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Articles of 2005

Lacy-Reid Fight Predictions



After a bit of a drought, our thirst for boxing will be slaked this weekend. On Saturday, August 6, on Showtime, Jeff “Left Hook” Lacy defends his IBF/IBO super middleweight title against challenger Robin “The Reaper Man” Reid over 12 explosive rounds. Lacy’s a fighter on the rise, and Reid is his toughest challenge yet. Does the Brit have enough to derail the Jeff Lacy Express? This is how The Sweet Science writers see it.

Reid fought a six-rounder in his last fight and is in action once a year: Lacy by seventh round knockout.
Mitch Abramson

Robin Reid is tough and sturdy. He's been in against some top competition. But Jeff Lacy is special. The man can punch and that's how this bout ends. Lacy by 9th-round knockout.
Robert Cassidy Jr.

Reid could be a very tough test for Lacy. The guy is a former world champion who has been in with some of the best, and he's never been on the canvas. His experience is his biggest advantage. But I still see Lacy – who is fighting for the first time as a pro in front of a home crowd – winning by decision.
Rick Folstad

Jeff Lacy by unanimous decision. Unless Robin Reid is totally shot he's tough enough to make this match competitive at best and endure a sustained beating at worst. This could be one-sided, but even if it is this fight should go the distance.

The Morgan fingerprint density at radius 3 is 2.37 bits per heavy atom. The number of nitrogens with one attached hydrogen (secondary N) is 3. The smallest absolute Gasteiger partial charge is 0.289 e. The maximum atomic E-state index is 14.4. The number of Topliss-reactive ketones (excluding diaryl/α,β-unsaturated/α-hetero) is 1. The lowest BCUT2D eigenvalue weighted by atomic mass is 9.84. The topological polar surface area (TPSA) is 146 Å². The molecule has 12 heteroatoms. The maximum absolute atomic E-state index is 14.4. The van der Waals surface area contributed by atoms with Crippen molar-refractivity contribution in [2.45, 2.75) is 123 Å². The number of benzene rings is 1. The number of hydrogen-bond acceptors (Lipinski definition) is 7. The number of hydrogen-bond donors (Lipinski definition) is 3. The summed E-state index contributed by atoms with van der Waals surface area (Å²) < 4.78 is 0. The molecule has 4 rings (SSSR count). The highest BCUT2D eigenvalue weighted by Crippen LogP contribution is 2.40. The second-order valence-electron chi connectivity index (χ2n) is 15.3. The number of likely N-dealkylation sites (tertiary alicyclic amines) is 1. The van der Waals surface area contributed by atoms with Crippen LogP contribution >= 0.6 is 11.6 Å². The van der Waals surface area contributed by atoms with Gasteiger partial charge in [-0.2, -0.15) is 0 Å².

Tim Graham

This is supposed to be a tough fight for Jeff Lacy. Robin Reid, a former champion, and current holder of an obscure belt, has never been stopped. He also gave other belt-holders Joe Calzaghe and Sven Ottke difficulties, albeit in losing efforts. Jeff Lacy, however, generates more power that Calzaghe and Ottke combined. He also brings to the ring more raw talent than virtually any young fighter in the game today. Ostensibly, a win in this fight puts him in a title unification with Calzaghe this fall. Unfortunately, Calzaghe often stumbles over a “breakdown in negotiations” when big fights look as though they may actually happen. Lacy will crack the code on Reid very early and will stop him inside the distance. Such a result, while a big plus on the one hand, may serve to initiate another obstacle in his quest to meet Calzaghe – expect a hitch. Lacy by KO in 10.
JE Grant

There isn't much to separate them, other than a half-dozen years, so the question is, or ought to be, How much does Reid have left in the tank at 34? It's hard to envision either of these guys knocking the other out, which leaves home-field advantage: Lacy in a close decision that will leave the Brits howling.
George Kimball